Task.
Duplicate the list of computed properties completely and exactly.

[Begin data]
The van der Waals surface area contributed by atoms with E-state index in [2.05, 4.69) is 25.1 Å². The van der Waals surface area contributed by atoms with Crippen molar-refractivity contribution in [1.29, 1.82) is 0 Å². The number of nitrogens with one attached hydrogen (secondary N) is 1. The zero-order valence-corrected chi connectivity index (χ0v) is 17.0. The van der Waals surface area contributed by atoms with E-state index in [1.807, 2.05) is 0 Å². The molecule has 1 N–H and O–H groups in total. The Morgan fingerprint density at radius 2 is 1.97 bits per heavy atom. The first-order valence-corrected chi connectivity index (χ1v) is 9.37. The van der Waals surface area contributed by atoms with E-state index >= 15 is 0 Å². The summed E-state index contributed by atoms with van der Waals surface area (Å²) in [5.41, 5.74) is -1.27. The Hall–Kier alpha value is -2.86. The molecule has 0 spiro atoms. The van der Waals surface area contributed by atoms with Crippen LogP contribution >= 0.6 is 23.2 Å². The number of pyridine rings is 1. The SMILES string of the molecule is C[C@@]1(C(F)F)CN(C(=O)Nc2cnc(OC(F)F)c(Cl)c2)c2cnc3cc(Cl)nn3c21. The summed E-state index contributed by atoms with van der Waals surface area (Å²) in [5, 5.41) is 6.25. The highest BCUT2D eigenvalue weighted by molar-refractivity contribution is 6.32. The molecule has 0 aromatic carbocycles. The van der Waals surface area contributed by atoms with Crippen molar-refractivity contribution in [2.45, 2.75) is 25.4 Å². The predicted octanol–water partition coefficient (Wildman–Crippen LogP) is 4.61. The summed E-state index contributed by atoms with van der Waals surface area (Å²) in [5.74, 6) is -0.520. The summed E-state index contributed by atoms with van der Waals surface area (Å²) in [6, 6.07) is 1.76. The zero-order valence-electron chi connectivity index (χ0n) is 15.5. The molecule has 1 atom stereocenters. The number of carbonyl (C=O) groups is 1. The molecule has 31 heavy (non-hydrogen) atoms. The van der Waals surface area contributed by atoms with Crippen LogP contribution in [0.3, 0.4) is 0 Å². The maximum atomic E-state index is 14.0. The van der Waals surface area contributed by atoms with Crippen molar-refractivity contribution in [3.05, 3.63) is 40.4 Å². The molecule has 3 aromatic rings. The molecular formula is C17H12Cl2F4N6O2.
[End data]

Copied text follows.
The van der Waals surface area contributed by atoms with E-state index in [2.05, 4.69) is 25.1 Å². The van der Waals surface area contributed by atoms with Crippen molar-refractivity contribution in [1.29, 1.82) is 0 Å². The number of nitrogens with one attached hydrogen (secondary N) is 1. The zero-order valence-corrected chi connectivity index (χ0v) is 17.0. The van der Waals surface area contributed by atoms with E-state index in [1.807, 2.05) is 0 Å². The molecule has 1 N–H and O–H groups in total. The Morgan fingerprint density at radius 2 is 1.97 bits per heavy atom. The first-order valence-corrected chi connectivity index (χ1v) is 9.37. The van der Waals surface area contributed by atoms with E-state index >= 15 is 0 Å². The summed E-state index contributed by atoms with van der Waals surface area (Å²) in [5.41, 5.74) is -1.27. The Hall–Kier alpha value is -2.86. The molecule has 0 spiro atoms. The van der Waals surface area contributed by atoms with Crippen LogP contribution >= 0.6 is 23.2 Å². The number of pyridine rings is 1. The SMILES string of the molecule is C[C@@]1(C(F)F)CN(C(=O)Nc2cnc(OC(F)F)c(Cl)c2)c2cnc3cc(Cl)nn3c21. The summed E-state index contributed by atoms with van der Waals surface area (Å²) in [5, 5.41) is 6.25. The highest BCUT2D eigenvalue weighted by molar-refractivity contribution is 6.32. The molecule has 0 aromatic carbocycles. The van der Waals surface area contributed by atoms with Crippen molar-refractivity contribution in [2.45, 2.75) is 25.4 Å². The predicted octanol–water partition coefficient (Wildman–Crippen LogP) is 4.61. The summed E-state index contributed by atoms with van der Waals surface area (Å²) in [5.74, 6) is -0.520. The summed E-state index contributed by atoms with van der Waals surface area (Å²) in [6, 6.07) is 1.76. The zero-order valence-electron chi connectivity index (χ0n) is 15.5. The molecule has 1 atom stereocenters. The number of carbonyl (C=O) groups is 1. The molecule has 31 heavy (non-hydrogen) atoms. The van der Waals surface area contributed by atoms with Crippen LogP contribution in [0.3, 0.4) is 0 Å². The maximum atomic E-state index is 14.0. The van der Waals surface area contributed by atoms with Crippen molar-refractivity contribution in [3.05, 3.63) is 40.4 Å². The molecule has 3 aromatic rings. The molecular formula is C17H12Cl2F4N6O2.